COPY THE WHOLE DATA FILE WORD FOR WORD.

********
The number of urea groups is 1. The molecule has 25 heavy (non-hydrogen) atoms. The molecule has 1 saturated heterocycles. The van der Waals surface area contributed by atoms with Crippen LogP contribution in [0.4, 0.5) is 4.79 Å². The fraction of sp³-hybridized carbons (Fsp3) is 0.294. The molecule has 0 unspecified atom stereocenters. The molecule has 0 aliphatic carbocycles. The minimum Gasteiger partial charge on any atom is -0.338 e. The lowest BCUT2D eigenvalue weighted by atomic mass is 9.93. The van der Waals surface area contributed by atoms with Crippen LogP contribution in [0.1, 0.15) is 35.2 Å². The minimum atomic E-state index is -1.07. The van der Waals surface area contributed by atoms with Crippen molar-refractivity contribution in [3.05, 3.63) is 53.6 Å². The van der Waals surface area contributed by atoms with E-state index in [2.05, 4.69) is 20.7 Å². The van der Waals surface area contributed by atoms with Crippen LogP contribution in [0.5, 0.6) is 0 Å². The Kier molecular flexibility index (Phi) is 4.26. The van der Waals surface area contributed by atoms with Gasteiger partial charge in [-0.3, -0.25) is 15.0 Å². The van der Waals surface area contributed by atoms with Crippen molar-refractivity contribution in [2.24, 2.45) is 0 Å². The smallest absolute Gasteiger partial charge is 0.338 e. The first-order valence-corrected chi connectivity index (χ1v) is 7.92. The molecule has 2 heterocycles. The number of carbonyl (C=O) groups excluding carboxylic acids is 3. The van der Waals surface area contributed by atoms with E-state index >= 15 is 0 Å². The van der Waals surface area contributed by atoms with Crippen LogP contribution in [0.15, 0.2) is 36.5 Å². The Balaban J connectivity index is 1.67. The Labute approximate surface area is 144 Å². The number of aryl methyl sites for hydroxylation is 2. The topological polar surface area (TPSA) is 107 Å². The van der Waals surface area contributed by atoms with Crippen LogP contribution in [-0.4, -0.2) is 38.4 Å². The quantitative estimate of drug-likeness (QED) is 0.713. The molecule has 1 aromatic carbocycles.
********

The number of urea groups is 1. The molecule has 25 heavy (non-hydrogen) atoms. The molecule has 1 saturated heterocycles. The van der Waals surface area contributed by atoms with Crippen LogP contribution in [0.4, 0.5) is 4.79 Å². The fraction of sp³-hybridized carbons (Fsp3) is 0.294. The molecule has 0 unspecified atom stereocenters. The molecule has 0 aliphatic carbocycles. The minimum Gasteiger partial charge on any atom is -0.338 e. The lowest BCUT2D eigenvalue weighted by atomic mass is 9.93. The van der Waals surface area contributed by atoms with Crippen LogP contribution in [0.1, 0.15) is 35.2 Å². The minimum atomic E-state index is -1.07. The van der Waals surface area contributed by atoms with Crippen molar-refractivity contribution in [3.05, 3.63) is 53.6 Å². The van der Waals surface area contributed by atoms with E-state index in [2.05, 4.69) is 20.7 Å². The van der Waals surface area contributed by atoms with Crippen LogP contribution in [0.5, 0.6) is 0 Å². The Kier molecular flexibility index (Phi) is 4.26. The van der Waals surface area contributed by atoms with Gasteiger partial charge in [-0.3, -0.25) is 15.0 Å². The van der Waals surface area contributed by atoms with Crippen molar-refractivity contribution in [2.24, 2.45) is 0 Å². The smallest absolute Gasteiger partial charge is 0.338 e. The first-order valence-corrected chi connectivity index (χ1v) is 7.92. The molecule has 2 heterocycles. The number of carbonyl (C=O) groups excluding carboxylic acids is 3. The van der Waals surface area contributed by atoms with E-state index >= 15 is 0 Å². The van der Waals surface area contributed by atoms with Crippen LogP contribution in [0.15, 0.2) is 36.5 Å². The Balaban J connectivity index is 1.67. The Labute approximate surface area is 144 Å². The number of aryl methyl sites for hydroxylation is 2. The topological polar surface area (TPSA) is 107 Å². The van der Waals surface area contributed by atoms with Crippen LogP contribution in [-0.4, -0.2) is 38.4 Å². The quantitative estimate of drug-likeness (QED) is 0.713. The molecule has 1 aromatic carbocycles.